Here are just a few of the things you can do with your newfound drag-and-drop powers:
Drag an email to a project to automatically create a new task. The email subject will become the task name and will link back to the original email in the Mail app.
Drag an URL to Todoist’s Quick Add button to open a new task with the link prepopulated in the task field.
Drag a PDF to a task or project comment so you can easily refer back to it later, or to quickly share it with a coworker.
Those examples are just scratching the surface. Play around with the new drag and drop and discover what’s most useful for your Todoist workflow.
Get the most out of Todoist for iOS 11 with a new pair of AirPods
It doesn’t look like the headphone jack is returning to iPhones any time soon (RIP). The good news is, we’re giving away a new pair of AirPods so you can enjoy all of the wireless productivity with Todoist and Siri. Just double tap either AirPod, ask Siri to add a task to your Todoist, and continue on your merry way.
How to enter to win:
Todoist’s new integration with Siri can help you get more done. But what if Siri actually completed your to-do list items for you?
What if getting things done was as simple as just asking?
- “Hey Siri, file my taxes.”
- “Hey Siri, pick up my kids from school at 3PM.”
- “Hey Siri, study for my chemistry midterm.”
We can dream, right? With that in mind, here’s how to enter to win a pair of Apple AirPods:
- Head to Twitter and tweet the one task you’d ask Siri to complete for you to make your life easier.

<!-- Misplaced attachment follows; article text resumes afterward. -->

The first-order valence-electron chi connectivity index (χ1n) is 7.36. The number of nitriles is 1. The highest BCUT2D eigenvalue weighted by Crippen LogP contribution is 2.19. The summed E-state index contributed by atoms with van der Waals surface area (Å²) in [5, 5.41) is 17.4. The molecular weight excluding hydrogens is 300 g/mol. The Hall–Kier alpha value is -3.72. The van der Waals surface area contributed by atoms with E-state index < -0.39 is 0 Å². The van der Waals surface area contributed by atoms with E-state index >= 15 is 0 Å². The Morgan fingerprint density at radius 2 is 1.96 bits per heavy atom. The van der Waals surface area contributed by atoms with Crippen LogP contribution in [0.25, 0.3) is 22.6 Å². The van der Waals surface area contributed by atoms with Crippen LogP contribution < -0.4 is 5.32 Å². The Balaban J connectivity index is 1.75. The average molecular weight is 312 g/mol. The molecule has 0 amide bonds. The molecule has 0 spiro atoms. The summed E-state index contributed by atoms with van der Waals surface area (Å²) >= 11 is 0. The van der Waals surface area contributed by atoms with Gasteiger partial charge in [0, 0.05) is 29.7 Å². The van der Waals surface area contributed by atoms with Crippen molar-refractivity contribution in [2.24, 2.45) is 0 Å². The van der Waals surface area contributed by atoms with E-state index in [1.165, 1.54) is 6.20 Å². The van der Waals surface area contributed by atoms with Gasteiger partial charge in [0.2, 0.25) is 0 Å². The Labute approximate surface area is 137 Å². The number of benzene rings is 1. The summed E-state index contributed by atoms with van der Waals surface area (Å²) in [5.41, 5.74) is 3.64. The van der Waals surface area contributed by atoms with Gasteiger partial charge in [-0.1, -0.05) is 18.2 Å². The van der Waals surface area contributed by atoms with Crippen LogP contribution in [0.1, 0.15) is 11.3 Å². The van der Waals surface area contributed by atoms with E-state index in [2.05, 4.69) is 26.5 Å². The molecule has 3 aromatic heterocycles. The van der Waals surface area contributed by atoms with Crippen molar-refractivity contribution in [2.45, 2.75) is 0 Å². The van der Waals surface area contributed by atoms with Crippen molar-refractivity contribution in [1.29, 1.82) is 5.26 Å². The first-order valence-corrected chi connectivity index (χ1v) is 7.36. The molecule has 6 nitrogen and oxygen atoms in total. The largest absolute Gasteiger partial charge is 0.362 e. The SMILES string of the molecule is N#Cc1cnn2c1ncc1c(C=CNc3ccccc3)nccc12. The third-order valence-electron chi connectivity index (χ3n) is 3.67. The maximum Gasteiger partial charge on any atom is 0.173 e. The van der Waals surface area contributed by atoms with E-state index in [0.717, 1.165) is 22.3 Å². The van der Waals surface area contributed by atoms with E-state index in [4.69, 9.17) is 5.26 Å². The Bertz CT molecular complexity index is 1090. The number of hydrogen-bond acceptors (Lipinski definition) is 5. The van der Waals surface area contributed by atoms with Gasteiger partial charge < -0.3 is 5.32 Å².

- Attach an image that best reflects your task to your tweet.
- Include the hashtag #TodoistHandsFree
That’s it! You’ll be automatically entered to win one of three pairs of Apple AirPods. This contest closes on Tuesday October 3rd, 2017. Three different winners will be randomly chosen out of all proper entries and will be announced on Twitter within five business days of the contest closing.
Let your productive imagination run wild…
Ready to get started using all of Todoist’s new features for iOS? Be sure to update your phone to iOS 11 and download the latest version of Todoist. Let us know how you’re using Todoist for iOS 11 on Twitter at @todoist.
The post “Hey Siri, add a task to my Todoist” (plus Drag and Drop for iPad and an AirPods giveaway) appeared first on Todoist Blog.
At Doist, we’ve always questioned the conventional way of doing things.